Or hell, maybe I am justt gettin old...
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Old 11-16-2006, 09:22 PM
  #24  
EKM
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Default RE: Losing my desire to hunt

Muley,
I asked earlier but maybe it got lost in the mix....
What and when was the last hunting trip that was great?
(And it don't matter where or for what.)
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Old 11-16-2006, 10:16 PM
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Default RE: Losing my desire to hunt

I think what you are going through is a natural progression as a hunter. I think after you have killed a lot of animals, the excitment wears off a little.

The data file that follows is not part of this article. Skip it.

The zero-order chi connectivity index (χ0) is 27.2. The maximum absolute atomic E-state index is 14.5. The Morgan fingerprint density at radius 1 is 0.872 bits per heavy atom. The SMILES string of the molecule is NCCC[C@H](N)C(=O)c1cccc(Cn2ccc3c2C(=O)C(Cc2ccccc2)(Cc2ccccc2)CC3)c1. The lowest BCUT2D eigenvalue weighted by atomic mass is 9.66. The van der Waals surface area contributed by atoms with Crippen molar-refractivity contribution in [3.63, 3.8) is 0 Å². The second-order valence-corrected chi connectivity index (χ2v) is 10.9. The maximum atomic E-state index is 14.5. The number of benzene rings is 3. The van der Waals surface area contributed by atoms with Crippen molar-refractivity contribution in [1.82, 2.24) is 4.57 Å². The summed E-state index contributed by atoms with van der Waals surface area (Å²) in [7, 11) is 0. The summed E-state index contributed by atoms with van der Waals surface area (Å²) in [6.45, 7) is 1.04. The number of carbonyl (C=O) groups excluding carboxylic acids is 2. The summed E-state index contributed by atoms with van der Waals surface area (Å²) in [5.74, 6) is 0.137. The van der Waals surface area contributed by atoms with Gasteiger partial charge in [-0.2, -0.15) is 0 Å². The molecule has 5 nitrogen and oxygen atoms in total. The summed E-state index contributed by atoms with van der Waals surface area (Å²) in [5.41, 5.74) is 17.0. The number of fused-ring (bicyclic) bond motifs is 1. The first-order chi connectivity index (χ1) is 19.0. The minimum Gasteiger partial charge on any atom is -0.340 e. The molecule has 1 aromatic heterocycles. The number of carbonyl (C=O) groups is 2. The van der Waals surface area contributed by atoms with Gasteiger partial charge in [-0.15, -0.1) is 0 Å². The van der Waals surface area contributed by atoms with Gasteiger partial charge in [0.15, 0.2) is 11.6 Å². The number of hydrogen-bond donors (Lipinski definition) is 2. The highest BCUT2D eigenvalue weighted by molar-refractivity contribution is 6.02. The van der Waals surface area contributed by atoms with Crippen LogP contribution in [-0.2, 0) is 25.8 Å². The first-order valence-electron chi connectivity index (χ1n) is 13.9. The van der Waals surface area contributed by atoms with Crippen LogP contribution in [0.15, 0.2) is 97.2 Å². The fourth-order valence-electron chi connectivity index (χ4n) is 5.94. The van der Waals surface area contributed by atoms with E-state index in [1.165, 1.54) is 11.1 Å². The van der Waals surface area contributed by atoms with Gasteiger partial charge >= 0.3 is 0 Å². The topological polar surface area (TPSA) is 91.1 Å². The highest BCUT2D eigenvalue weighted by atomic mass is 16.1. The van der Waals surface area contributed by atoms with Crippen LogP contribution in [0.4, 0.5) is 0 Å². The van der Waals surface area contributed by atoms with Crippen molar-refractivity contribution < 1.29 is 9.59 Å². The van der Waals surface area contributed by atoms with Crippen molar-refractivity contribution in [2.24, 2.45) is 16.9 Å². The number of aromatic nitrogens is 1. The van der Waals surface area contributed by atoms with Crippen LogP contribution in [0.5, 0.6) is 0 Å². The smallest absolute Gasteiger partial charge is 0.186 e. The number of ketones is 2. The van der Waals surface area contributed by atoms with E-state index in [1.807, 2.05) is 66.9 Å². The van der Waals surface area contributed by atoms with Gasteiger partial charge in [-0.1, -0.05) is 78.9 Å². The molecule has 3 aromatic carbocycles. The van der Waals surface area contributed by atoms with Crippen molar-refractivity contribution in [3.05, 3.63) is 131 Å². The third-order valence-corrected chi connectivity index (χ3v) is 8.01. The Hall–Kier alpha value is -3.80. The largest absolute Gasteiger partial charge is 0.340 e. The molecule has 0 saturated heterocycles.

Myself, I have found that I really enjoy taking different people, especially kids. This year, I took my cousing moose hunting (his first time), and I never really even had the intention of shooting a moose, but I sure enjoyed watching him kill his. Me, I enjoyed planning the hunt, getting the gear ready, tending camp, handling the raft, and butchering a moose under the Northern Lights with a bunch of wolves howling around you until the wee hours of the morning has to count for something.

I have also found that training the dogs is a lot of fun and challenging as well.
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Old 11-16-2006, 10:57 PM
  #26  
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Default RE: Losing my desire to hunt

For me ..the poaching, idiots,trophy mentaility, and the whole macho air of the big dollar circus that deer hunting has become has seriously drenched my enthusiasm as well. Most times I go now..I dont even consider picking the bow up when deer show up.